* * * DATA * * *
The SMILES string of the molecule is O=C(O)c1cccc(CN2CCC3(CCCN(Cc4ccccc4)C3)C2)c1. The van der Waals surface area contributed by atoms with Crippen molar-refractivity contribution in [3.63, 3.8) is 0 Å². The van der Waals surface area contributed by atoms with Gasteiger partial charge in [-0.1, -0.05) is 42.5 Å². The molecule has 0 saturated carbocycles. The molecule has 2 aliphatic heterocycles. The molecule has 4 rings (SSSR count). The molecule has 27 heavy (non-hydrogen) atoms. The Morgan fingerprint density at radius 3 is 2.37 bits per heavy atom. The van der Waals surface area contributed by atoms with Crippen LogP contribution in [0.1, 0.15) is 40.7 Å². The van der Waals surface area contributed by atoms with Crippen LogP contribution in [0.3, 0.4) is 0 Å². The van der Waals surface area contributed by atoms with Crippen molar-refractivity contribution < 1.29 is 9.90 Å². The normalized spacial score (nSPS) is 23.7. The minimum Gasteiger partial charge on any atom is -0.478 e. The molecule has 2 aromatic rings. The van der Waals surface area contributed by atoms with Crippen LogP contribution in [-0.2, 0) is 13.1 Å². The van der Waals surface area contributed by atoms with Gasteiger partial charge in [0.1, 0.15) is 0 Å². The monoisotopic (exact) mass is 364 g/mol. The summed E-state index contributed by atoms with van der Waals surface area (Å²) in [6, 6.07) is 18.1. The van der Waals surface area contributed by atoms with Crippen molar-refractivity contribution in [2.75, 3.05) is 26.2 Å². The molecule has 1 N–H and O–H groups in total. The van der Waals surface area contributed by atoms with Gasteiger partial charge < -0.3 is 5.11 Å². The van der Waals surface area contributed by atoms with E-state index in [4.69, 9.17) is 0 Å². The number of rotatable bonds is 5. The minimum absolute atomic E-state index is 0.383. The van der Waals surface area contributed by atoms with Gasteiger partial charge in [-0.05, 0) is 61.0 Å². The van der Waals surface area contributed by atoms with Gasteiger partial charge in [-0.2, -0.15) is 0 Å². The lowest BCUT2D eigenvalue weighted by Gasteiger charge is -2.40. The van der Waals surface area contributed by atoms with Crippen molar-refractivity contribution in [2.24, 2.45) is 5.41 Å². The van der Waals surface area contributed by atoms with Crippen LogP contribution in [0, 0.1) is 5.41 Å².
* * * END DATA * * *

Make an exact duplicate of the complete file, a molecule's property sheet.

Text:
The SMILES string of the molecule is O=C(O)c1cccc(CN2CCC3(CCCN(Cc4ccccc4)C3)C2)c1. The van der Waals surface area contributed by atoms with Crippen molar-refractivity contribution in [3.63, 3.8) is 0 Å². The van der Waals surface area contributed by atoms with Gasteiger partial charge in [-0.1, -0.05) is 42.5 Å². The molecule has 0 saturated carbocycles. The molecule has 2 aliphatic heterocycles. The molecule has 4 rings (SSSR count). The molecule has 27 heavy (non-hydrogen) atoms. The Morgan fingerprint density at radius 3 is 2.37 bits per heavy atom. The van der Waals surface area contributed by atoms with Crippen LogP contribution in [0.1, 0.15) is 40.7 Å². The van der Waals surface area contributed by atoms with Crippen LogP contribution in [0.3, 0.4) is 0 Å². The van der Waals surface area contributed by atoms with Crippen molar-refractivity contribution < 1.29 is 9.90 Å². The normalized spacial score (nSPS) is 23.7. The minimum Gasteiger partial charge on any atom is -0.478 e. The molecule has 2 aromatic rings. The van der Waals surface area contributed by atoms with Crippen LogP contribution in [-0.2, 0) is 13.1 Å². The van der Waals surface area contributed by atoms with Gasteiger partial charge in [0.1, 0.15) is 0 Å². The monoisotopic (exact) mass is 364 g/mol. The summed E-state index contributed by atoms with van der Waals surface area (Å²) in [6, 6.07) is 18.1. The van der Waals surface area contributed by atoms with Crippen molar-refractivity contribution in [2.75, 3.05) is 26.2 Å². The molecule has 1 N–H and O–H groups in total. The van der Waals surface area contributed by atoms with Gasteiger partial charge < -0.3 is 5.11 Å². The van der Waals surface area contributed by atoms with E-state index in [4.69, 9.17) is 0 Å². The number of rotatable bonds is 5. The minimum absolute atomic E-state index is 0.383. The van der Waals surface area contributed by atoms with Gasteiger partial charge in [-0.05, 0) is 61.0 Å². The van der Waals surface area contributed by atoms with Gasteiger partial charge in [-0.2, -0.15) is 0 Å². The lowest BCUT2D eigenvalue weighted by Gasteiger charge is -2.40. The van der Waals surface area contributed by atoms with Crippen molar-refractivity contribution in [2.24, 2.45) is 5.41 Å². The van der Waals surface area contributed by atoms with Crippen LogP contribution in [0, 0.1) is 5.41 Å².